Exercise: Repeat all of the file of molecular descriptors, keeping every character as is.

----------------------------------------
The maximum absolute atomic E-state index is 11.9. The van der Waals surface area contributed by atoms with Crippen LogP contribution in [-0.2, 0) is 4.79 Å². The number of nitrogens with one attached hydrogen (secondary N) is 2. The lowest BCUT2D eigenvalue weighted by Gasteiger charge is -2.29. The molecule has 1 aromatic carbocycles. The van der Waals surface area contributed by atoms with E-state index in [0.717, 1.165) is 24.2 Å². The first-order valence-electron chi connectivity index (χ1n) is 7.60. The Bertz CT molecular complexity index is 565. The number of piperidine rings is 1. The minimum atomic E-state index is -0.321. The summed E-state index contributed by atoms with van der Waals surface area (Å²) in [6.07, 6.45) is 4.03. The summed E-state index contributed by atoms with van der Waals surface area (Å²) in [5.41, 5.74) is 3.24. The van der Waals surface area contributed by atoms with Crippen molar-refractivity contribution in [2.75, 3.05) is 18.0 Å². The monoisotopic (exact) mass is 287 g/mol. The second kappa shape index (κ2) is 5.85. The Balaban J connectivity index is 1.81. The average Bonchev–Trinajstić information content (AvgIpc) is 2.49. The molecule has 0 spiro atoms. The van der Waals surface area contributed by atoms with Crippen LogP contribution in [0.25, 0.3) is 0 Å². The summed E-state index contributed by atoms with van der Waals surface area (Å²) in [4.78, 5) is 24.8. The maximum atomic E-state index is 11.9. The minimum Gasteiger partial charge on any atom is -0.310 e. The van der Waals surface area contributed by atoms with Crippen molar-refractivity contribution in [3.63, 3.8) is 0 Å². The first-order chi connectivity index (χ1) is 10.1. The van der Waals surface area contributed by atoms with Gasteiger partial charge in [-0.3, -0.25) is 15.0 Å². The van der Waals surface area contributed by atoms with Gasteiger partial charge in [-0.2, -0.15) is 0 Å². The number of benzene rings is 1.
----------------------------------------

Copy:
The maximum absolute atomic E-state index is 11.9. The van der Waals surface area contributed by atoms with Crippen LogP contribution in [-0.2, 0) is 4.79 Å². The number of nitrogens with one attached hydrogen (secondary N) is 2. The lowest BCUT2D eigenvalue weighted by Gasteiger charge is -2.29. The molecule has 1 aromatic carbocycles. The van der Waals surface area contributed by atoms with E-state index in [0.717, 1.165) is 24.2 Å². The first-order valence-electron chi connectivity index (χ1n) is 7.60. The Bertz CT molecular complexity index is 565. The number of piperidine rings is 1. The minimum atomic E-state index is -0.321. The summed E-state index contributed by atoms with van der Waals surface area (Å²) in [6.07, 6.45) is 4.03. The summed E-state index contributed by atoms with van der Waals surface area (Å²) in [5.41, 5.74) is 3.24. The van der Waals surface area contributed by atoms with Crippen molar-refractivity contribution in [2.75, 3.05) is 18.0 Å². The monoisotopic (exact) mass is 287 g/mol. The second kappa shape index (κ2) is 5.85. The Balaban J connectivity index is 1.81. The average Bonchev–Trinajstić information content (AvgIpc) is 2.49. The molecule has 0 spiro atoms. The van der Waals surface area contributed by atoms with Crippen LogP contribution in [0.25, 0.3) is 0 Å². The summed E-state index contributed by atoms with van der Waals surface area (Å²) in [4.78, 5) is 24.8. The maximum atomic E-state index is 11.9. The minimum Gasteiger partial charge on any atom is -0.310 e. The van der Waals surface area contributed by atoms with Crippen molar-refractivity contribution in [3.63, 3.8) is 0 Å². The first-order chi connectivity index (χ1) is 10.1. The van der Waals surface area contributed by atoms with Gasteiger partial charge in [-0.3, -0.25) is 15.0 Å². The van der Waals surface area contributed by atoms with Gasteiger partial charge in [-0.2, -0.15) is 0 Å². The number of benzene rings is 1.